Resistance to AIDS Meds in Africa Threatens 35 Years of Progress

By Josh Bloom — Feb 11, 2016
Until recently, it looked like the African AIDS epidemic might finally be controlled, with the widespread use of anti-retroviral (ARV) drugs. But poor compliance has caused HIV to mutate in a way such that tenofovir, one of the most important ARV drugs, often no longer works, threatening not only Africa, but world as well.

Screen Shot 2016-02-11 at 12.30.48 PMEconomic and geopolitical instability can be the worst enemies of medicine and public health. Unfortunately, there is a disaster in the making in Africa the continent that has been hit hardest by AIDS.

It's horribly ironic that the very drug that had the potential to slow, or even stop, the AIDS epidemic that has been ravaging the region is being improperly used, resulting in new HIV strains that are now resistant to it. The drug is tenofovir the miracle drug that has been so effective (especially when combined with emtricitabine to make the combination drug Truvada) that it has not only restored the immune function of HIV-infected people, but also prevented the transmission of the virus from HIV+ men to uninfected women ... when used correctly.

But it is not being used correctly. Specifically, tenofovir is being used sporadically in certain areas, and this is the "best" possible way to ensure the emergence of resistant virus. The concept is much the same as the when patients fail to finish a full course of antibiotics, this contributes to the growth of resistant bacteria.

Screen Shot 2016-02-12 at 10.16.17 AM

A viral culture well. Each white dot is a colony of viruses (Wikipedia)

Worse still was the magnitude of resistance. A recent study in Lancet Infectious Disease found that 60 percent of HIV strains collected from more than 1900 HIV+ Africans were resistant to tenofovir one the vital drugs that has been used around the world to treat and prevent HIV infection. Additionally, 20 percent of Europeans who were tested also were infected with tenofovir-resistant strains.

Much of this problem can be attributed to improper dosing, as described in a posting by the University College London titled "Resistance to key HIV drug 'concerningly common.'"

"Resistance to a drug usually occurs when a patient doesn t take their medication regularly enough, and for first-line treatments to work patients generally need to take their medication at least 85-90% of the time," the posting read. "When treatment is interrupted, the virus can develop a resistance to the drugs."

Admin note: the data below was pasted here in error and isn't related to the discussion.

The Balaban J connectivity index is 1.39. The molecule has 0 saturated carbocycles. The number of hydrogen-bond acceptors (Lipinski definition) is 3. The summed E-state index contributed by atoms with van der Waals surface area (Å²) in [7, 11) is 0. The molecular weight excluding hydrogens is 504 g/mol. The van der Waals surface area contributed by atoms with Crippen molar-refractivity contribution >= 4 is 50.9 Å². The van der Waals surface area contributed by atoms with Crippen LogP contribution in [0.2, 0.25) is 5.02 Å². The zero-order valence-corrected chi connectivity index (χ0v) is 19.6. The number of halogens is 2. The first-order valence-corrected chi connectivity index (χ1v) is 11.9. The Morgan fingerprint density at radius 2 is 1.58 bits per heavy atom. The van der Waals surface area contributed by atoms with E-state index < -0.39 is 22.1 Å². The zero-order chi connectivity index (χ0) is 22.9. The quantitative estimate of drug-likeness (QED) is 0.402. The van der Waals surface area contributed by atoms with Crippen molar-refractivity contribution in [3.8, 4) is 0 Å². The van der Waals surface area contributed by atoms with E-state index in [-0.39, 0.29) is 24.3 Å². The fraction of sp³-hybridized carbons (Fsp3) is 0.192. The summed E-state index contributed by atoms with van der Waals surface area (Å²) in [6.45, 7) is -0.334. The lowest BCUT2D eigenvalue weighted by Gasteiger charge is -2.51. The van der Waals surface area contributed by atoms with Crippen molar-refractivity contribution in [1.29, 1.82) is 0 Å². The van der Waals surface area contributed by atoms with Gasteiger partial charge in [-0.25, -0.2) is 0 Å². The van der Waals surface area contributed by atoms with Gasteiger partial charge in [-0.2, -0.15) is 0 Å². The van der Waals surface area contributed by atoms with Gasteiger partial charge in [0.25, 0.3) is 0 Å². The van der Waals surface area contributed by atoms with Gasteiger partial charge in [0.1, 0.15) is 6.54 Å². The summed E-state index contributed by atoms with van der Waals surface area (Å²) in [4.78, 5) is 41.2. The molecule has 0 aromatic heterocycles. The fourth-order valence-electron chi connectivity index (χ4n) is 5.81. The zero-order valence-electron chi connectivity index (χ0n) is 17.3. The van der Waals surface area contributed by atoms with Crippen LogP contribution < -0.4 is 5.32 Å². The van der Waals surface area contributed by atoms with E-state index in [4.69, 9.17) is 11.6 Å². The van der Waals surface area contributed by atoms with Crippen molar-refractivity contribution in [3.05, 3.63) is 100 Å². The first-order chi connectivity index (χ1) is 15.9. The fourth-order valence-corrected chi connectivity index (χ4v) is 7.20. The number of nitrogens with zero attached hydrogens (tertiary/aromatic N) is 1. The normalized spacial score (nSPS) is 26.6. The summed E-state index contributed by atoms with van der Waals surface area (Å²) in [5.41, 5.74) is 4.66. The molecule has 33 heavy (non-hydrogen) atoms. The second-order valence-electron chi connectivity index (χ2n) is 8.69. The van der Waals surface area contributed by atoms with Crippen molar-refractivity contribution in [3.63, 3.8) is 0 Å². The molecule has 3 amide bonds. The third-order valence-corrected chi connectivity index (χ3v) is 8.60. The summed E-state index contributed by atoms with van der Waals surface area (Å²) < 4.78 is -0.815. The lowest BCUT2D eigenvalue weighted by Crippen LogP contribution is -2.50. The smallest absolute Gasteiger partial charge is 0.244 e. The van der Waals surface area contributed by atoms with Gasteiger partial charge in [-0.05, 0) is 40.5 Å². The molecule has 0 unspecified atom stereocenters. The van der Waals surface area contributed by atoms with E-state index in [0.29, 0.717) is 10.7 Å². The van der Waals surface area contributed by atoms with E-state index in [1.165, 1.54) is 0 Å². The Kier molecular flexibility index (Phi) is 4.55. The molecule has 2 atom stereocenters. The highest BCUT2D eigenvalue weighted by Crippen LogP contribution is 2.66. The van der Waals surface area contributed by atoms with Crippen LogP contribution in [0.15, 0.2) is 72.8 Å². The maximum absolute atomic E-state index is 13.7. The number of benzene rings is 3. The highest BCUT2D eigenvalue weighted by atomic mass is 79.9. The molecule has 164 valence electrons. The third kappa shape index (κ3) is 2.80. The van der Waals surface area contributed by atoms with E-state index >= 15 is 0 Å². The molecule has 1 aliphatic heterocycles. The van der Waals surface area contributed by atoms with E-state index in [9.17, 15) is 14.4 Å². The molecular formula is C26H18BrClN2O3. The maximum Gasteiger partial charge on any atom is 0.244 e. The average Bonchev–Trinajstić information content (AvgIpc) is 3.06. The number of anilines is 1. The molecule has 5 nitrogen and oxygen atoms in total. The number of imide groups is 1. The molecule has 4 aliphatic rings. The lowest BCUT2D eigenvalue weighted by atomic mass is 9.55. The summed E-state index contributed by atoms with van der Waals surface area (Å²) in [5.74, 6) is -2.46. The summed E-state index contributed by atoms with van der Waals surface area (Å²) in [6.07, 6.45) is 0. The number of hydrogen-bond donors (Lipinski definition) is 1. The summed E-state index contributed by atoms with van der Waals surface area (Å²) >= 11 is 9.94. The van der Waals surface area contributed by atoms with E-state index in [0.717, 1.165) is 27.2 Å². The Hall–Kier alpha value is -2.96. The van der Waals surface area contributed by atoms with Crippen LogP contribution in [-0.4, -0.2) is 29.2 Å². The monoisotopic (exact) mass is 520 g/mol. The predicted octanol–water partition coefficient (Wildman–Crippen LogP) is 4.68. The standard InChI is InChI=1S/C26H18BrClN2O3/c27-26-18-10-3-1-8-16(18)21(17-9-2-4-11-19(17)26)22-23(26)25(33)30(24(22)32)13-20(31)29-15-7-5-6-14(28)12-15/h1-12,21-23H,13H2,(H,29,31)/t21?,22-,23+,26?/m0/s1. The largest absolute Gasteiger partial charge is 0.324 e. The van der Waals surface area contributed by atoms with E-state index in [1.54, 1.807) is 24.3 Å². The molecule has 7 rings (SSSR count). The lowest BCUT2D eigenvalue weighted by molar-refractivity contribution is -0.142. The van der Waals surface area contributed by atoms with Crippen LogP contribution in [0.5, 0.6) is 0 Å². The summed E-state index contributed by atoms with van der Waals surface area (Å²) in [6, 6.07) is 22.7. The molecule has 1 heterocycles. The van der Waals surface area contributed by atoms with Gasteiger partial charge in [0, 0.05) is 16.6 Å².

The diagram below demonstrates how simple this can be. All viruses will contain a small number of essential enzymes, each of which having a function in viral replication. When one of these enzymes is inhibited or deactivated, replication will cease. Enzymes have a specific structures, a portion of which is called the "active site" the location where an essential biochemical reaction takes place. Drugs can be designed to block this site and "turn off" the enzyme, effectively stopping viral replication.

However, once the virus mutates, a very small change in or near the active site (often as little as a single amino acid) results in a different size and shape at this binding site, which can cause the drug not to fit. Then, then drug will not work, and this particular strain will replicate and possibly predominate. Then, we will see more and more cases of HIV infection that will not be treatable with older drug. This is a classic resistance scenario.


Resistance is simple, amazing and deadly. It can sometimes be controlled, but the virus will always have the advantage over time. Improper use of antiviral drugs will only make that time shorter.

NOTE: For a simple look at the incredibly efficient way in which viruses function, see here.

Josh Bloom

Director of Chemical and Pharmaceutical Science

Dr. Josh Bloom, the Director of Chemical and Pharmaceutical Science, comes from the world of drug discovery, where he did research for more than 20 years. He holds a Ph.D. in chemistry.

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